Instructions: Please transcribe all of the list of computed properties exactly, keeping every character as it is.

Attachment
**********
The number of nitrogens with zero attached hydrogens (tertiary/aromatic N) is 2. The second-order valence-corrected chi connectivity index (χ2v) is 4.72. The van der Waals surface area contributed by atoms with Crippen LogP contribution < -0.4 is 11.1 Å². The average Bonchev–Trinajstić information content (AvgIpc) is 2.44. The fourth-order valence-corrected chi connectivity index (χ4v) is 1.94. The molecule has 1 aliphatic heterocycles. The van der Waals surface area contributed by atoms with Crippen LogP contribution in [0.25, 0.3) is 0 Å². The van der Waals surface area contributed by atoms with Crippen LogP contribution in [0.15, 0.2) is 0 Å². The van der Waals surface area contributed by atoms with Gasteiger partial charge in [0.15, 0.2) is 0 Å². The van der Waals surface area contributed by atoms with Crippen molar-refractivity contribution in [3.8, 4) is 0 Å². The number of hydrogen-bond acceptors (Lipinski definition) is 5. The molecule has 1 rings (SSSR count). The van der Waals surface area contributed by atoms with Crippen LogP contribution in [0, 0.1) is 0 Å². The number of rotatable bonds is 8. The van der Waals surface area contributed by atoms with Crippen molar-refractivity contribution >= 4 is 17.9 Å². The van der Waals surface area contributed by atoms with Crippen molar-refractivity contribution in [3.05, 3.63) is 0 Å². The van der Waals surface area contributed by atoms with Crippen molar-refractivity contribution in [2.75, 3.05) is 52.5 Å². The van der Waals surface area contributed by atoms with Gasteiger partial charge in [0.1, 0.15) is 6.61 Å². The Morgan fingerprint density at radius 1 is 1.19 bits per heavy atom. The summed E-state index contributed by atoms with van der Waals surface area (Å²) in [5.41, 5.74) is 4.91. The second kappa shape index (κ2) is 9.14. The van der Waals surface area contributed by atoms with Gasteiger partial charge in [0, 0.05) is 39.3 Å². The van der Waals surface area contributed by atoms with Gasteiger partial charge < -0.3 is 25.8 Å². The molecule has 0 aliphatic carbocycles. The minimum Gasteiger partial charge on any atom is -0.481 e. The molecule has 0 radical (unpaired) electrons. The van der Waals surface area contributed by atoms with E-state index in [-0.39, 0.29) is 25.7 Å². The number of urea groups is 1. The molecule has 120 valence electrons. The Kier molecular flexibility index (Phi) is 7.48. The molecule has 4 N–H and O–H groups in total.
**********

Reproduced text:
The number of nitrogens with zero attached hydrogens (tertiary/aromatic N) is 2. The second-order valence-corrected chi connectivity index (χ2v) is 4.72. The van der Waals surface area contributed by atoms with Crippen LogP contribution < -0.4 is 11.1 Å². The average Bonchev–Trinajstić information content (AvgIpc) is 2.44. The fourth-order valence-corrected chi connectivity index (χ4v) is 1.94. The molecule has 1 aliphatic heterocycles. The van der Waals surface area contributed by atoms with Crippen LogP contribution in [0.25, 0.3) is 0 Å². The van der Waals surface area contributed by atoms with Crippen LogP contribution in [0.15, 0.2) is 0 Å². The van der Waals surface area contributed by atoms with Gasteiger partial charge in [0.15, 0.2) is 0 Å². The van der Waals surface area contributed by atoms with Crippen molar-refractivity contribution in [3.8, 4) is 0 Å². The number of hydrogen-bond acceptors (Lipinski definition) is 5. The molecule has 1 rings (SSSR count). The van der Waals surface area contributed by atoms with Crippen LogP contribution in [0, 0.1) is 0 Å². The number of rotatable bonds is 8. The van der Waals surface area contributed by atoms with Crippen molar-refractivity contribution >= 4 is 17.9 Å². The van der Waals surface area contributed by atoms with Crippen molar-refractivity contribution in [3.05, 3.63) is 0 Å². The van der Waals surface area contributed by atoms with Crippen molar-refractivity contribution in [2.75, 3.05) is 52.5 Å². The van der Waals surface area contributed by atoms with Gasteiger partial charge in [0.1, 0.15) is 6.61 Å². The Morgan fingerprint density at radius 1 is 1.19 bits per heavy atom. The summed E-state index contributed by atoms with van der Waals surface area (Å²) in [5.41, 5.74) is 4.91. The second kappa shape index (κ2) is 9.14. The van der Waals surface area contributed by atoms with Gasteiger partial charge in [0, 0.05) is 39.3 Å². The van der Waals surface area contributed by atoms with Gasteiger partial charge < -0.3 is 25.8 Å². The molecule has 0 aliphatic carbocycles. The minimum Gasteiger partial charge on any atom is -0.481 e. The molecule has 0 radical (unpaired) electrons. The van der Waals surface area contributed by atoms with E-state index in [-0.39, 0.29) is 25.7 Å². The number of urea groups is 1. The molecule has 120 valence electrons. The Kier molecular flexibility index (Phi) is 7.48. The molecule has 4 N–H and O–H groups in total.